As an American, Thanksgiving is one of my favourite holidays. In my family, we took the day quite literally as a time to pause and reflect on the things that we were thankful for over the last year. In 2008, I had an especially memorable Thanksgiving, taking Suw back to my home in the US to celebrate our marriage with my family. Early in the year, Suw and I committed to taking this day off to reflect back on all that we have had this year to be thankful for.
When I took voluntary redundancy (a buyout) from The Guardian at the end of March 2010, it was the first time since my first job out of university that I had left a job without another bigger, better job offer. I had a lot of options to explore, and the buyout gave me the chance to explore some of those options. It also gave me some time to recharge, which I needed. However, I’d be lying if I didn’t admit there were times I was anxious and times I was absolutely terrified.
I can’t say that things have gone according to plan, but fortunately, I couldn’t have planned it any better. Colleagues asked me as I left The Guardian what I planned on doing, and I joked that I was taking a global journalism tour. That was a reference to several speaking and training gigs that I had lined up immediately after I left, but I didn’t know how prescient that comment would be. Suw and I have worked with clients on five continents this year: Australia, Asia, Africa, Europe and North America. Just a few things that we’ve done this year:
- We helped launch a new news website in India, Firstpost.com. It was an amazing experience with a great team at Network18, and we continue to work with them. Suw is consulting tech editor, and I’m writer-at-large.
- Suw helped author a report for Chatham House high-impact, low-probability events. She looked specifically at the media’s response to the travel and transportation chaos caused by the Eyjafjallajökull volcano.
- I’ve conducted training in digital and mobile journalism and social media for more than 400 Al Jazeera journalists across Al Jazeera English, Arabic, Balkans and Turk. It’s been great to work with Al Jazeera, especially during all of their excellent work covering the Arab Spring.
- I spoke at a number of events including Digital Directions 2011 in Sydney hosted by Fairfax Media and organised by X Media Lab and News Rewired here in London.
- I’ve done data journalism training with journalists from the BBC, CNN and other organisations through Journalism.co.uk as well as doing data journalism training for RBI in the UK and the US.
- One of the most satisfying jobs, in a very satisfying year, was when I went to Tunisia and worked with journalists there ahead of their historic elections.
I’ve done training for the Norwegian institute of Journalism and also for Transitions Online, with journalists mostly in the former Soviet Republics. All told, I’ve probably done training with more than 800 journalists around the world this year. Thanks to everyone we worked with this year.
When people ask me what I’m up to now, I often joke that I do things to support my journalism habit. If I had to rely on freelance journalism, Suw and I would be eating pretty thin gruel, but I’ve had increasing opportunities not just to train people what I know but to get back to doing journalism. That has been satisfying as well. I still have that itch to scratch.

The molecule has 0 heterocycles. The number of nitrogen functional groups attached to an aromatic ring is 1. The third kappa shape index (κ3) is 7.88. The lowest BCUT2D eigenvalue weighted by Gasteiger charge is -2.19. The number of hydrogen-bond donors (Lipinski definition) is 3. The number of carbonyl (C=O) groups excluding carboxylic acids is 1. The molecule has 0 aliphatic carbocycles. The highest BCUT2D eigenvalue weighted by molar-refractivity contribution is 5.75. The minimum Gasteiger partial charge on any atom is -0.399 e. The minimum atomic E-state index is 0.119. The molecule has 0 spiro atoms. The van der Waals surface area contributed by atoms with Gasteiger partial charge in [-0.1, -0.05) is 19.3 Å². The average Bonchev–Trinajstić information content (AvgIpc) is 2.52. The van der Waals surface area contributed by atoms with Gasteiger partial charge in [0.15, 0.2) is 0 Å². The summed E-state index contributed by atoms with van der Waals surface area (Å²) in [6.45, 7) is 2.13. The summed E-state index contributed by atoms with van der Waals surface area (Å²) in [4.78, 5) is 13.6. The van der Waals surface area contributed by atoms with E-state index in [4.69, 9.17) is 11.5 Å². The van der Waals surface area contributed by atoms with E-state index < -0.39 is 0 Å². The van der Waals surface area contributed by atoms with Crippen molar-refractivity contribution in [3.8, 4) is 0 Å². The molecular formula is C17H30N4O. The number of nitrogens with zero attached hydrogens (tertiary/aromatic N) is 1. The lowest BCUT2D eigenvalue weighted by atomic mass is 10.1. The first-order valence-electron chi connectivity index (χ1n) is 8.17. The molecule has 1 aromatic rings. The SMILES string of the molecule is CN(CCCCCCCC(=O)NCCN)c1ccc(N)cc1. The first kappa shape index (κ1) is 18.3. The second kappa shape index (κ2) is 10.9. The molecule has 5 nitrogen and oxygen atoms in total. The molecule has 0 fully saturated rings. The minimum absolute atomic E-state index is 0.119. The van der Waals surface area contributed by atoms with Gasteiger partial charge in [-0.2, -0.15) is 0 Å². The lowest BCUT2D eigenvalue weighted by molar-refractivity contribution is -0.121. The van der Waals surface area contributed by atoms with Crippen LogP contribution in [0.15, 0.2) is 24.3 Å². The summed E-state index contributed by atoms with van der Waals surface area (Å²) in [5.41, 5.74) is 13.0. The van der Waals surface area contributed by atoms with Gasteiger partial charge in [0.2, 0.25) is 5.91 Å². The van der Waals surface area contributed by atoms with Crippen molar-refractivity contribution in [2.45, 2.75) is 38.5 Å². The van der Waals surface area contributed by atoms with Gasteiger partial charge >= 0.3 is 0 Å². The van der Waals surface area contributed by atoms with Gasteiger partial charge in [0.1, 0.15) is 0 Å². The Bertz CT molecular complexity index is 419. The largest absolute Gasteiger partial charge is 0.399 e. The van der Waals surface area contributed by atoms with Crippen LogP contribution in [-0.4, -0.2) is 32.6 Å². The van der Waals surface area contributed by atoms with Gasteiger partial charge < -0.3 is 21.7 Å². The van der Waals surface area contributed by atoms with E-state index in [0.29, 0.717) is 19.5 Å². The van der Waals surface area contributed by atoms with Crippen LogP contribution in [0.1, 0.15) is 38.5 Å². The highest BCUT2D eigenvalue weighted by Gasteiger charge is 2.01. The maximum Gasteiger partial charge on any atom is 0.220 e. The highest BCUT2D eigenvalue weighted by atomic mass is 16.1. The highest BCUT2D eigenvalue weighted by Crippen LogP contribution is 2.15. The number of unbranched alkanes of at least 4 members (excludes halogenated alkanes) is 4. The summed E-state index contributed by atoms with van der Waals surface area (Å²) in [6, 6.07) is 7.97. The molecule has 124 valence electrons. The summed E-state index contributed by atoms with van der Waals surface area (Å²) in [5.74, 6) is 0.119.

As I’ve travelled this year and seen the economic uncertainty build first hand, we feel very fortunate to be able to do such satisfying work. I just got back from Vilnius Lithuania where I worked with Belorussian journalists for Transitions Online. The journalists told me of the increasing repression they are facing, and it was great to work with them to use mobile tools that would allow them to continue to do their job despite threats from the authorities. It was especially satisfying to work with journalists covering the Arab Spring. I did some training for the Al Jazeera Training Centre with journalists from across the Middle East and north Africa. One Egyptian journalist told me of how people there had overcome their fear. It was something that I heard repeatedly from people enjoying their first taste of self-determination. Speaking with Tunisian journalists grappling with how to cover an election with 10,000 candidates, an election where the outcome wasn’t predetermined, was fascinating and inspiring.
It’s been a year of growth for me. It’s felt like getting a practical master’s degree. I’ve had to work hard to keep pace with all of the most recent developments in social media, mobile journalism tools and data journalism. I started doing data journalism in the mid-1990s in the US, but I hadn’t had much call to use it since then. I’ve really enjoyed not only dusting off those skills but building on them. I’ve learned more in the last year than I did in the previous five.
This has been a huge transition for me from stable, full-time work to working with Suw on our own. As I said, it was terrifying at times. It challenged my sense of professional confidence. When I left The Guardian last year, it was the first time since 1998 that I didn’t have a big international news organisation behind me. It was just me. When I started working for the BBC in 1998, it still seemed possible to find a job and keep that job for the rest of one’s life. However, since then, journalism has suffered the same disruption that most 20th Century industries did. There isn’t such a thing as a job for life. Journalism is going through a major disruption, and journalists’ lives are being disrupted by it. Despite that, for the first time since I came to Britain in 2005, I feel like instead of dealing with disruption, Suw and I have actually been able to work towards our dreams. That indeed is something to be thankful for.